Greenbelt is an annual festival of art, activism and faith held in the UK over August Bank Holiday weekend at Boughton House, Kettering. From humble beginnings in 1974, the festival has grown to boast a line-up of 200+ artists, comedians, community leaders, speakers, organisations alongside the essential 1000+ volunteers in 2022.
Impressive programme for festivalgoers
Greenbelt offers a huge variety of entertainment and activities that would keep even the pickiest festivalgoer happy. Speakers this year included Caroline Lucas, Paul Mason, Richard Dawkins, Rowan Williams, Nazir Afzal, Shaparak Khorsandi and poet laureate Simon Armitage. Top billing on the main stage were Kai Tempest, Anaїs Mitchell, The Magic Numbers, Hurray for the Riff Raff and BCUC, as well as many other up-and-coming artists.
Every year has an overarching theme that is shared across the event, with 2022’s theme being ‘wake up’. This was felt through consistent conversations about the climate, deep socio-political problems that must be uprooted and through the joy of being present in one another’s company. The latter felt particularly poignant as this was the first in-person festival since it was postponed in 2020 due to the coronavirus pandemic.
I went to Greenbelt with no prior knowledge of the festival, so my expectations were measured and not too lofty. More fool me; all expectations I had were far surpassed. The sheer quality of Greenbelt’s programming is staggering, which is only exemplified by the quantity of venues and activities they run across Boughton House’s beautiful grounds.
Once parked up, unpacking commences before the main gates open at 5pm. The atmosphere was simultaneously busy and calm. Hundreds of people were parking up, pitching tents, grabbing forgotten essentials from the general store, and yet the tranquillity of nature remained undisturbed.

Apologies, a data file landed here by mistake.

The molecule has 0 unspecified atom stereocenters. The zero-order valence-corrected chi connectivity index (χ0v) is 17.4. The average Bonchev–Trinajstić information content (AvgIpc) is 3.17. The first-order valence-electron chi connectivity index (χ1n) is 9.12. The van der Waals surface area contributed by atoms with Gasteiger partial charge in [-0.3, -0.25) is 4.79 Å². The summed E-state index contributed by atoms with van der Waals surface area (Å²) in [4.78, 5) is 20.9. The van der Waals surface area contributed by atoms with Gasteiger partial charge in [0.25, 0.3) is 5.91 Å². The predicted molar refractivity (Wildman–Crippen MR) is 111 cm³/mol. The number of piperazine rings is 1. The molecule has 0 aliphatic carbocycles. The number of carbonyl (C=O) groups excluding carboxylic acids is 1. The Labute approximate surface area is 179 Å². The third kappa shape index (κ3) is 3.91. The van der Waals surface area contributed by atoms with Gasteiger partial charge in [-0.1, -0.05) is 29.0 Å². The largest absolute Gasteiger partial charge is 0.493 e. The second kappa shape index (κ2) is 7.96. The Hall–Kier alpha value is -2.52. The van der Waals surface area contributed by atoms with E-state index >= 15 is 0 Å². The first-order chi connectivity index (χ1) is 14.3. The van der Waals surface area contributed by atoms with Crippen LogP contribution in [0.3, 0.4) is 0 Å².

The festival even had the foresight to provide general waste and recycling bags for its visitors, to ensure they didn’t leave the site looking like Glastonbury or Leeds Festival in years gone by, with rubbish strewn about the place like a landfill. Strangers were helping strangers with their tents or bags, and the sun was shining gloriously overhead. This was a sure sign of what was yet to come.
Upon entering the festival you’re greeted by the Glade, a grassy expanse surrounded by food venders, youth engagement, charity stalls and the ‘Jesus Arms’, Greenbelt’s signature on-site pub. These provide the framing for the Glade stage, the largest concert-style venue, where music and talks took place over the weekend, featuring Ron Artis II & The Truth, Kae Tempest, The Young ‘uns, Richard Dawkins and many more. One of Greenbelt’s greatest features is that of its variety, with a program so packed full you are guaranteed to find something that fits your taste.
Each venue had its own style and theming:
- Rebel Rouser, a new venue for 2022, had a line-up of Punk bands
- Hot House was a space dedicated to the climate emergency, discussing the role we must all play to safeguard our planet
- Pagoda was predominantly community talks and panels with some spoken word performances
- Playhouse was for Greenbelt’s theatre performances
- Treehouse was packed with activists and speakers presenting ideas for a better world
- Hope and Anchor was an alcohol-free pub for talks and conversations as well as its own escape room
- Canopy was for smaller music performances, comedy, and ‘beer and hymns’ – a very popular attraction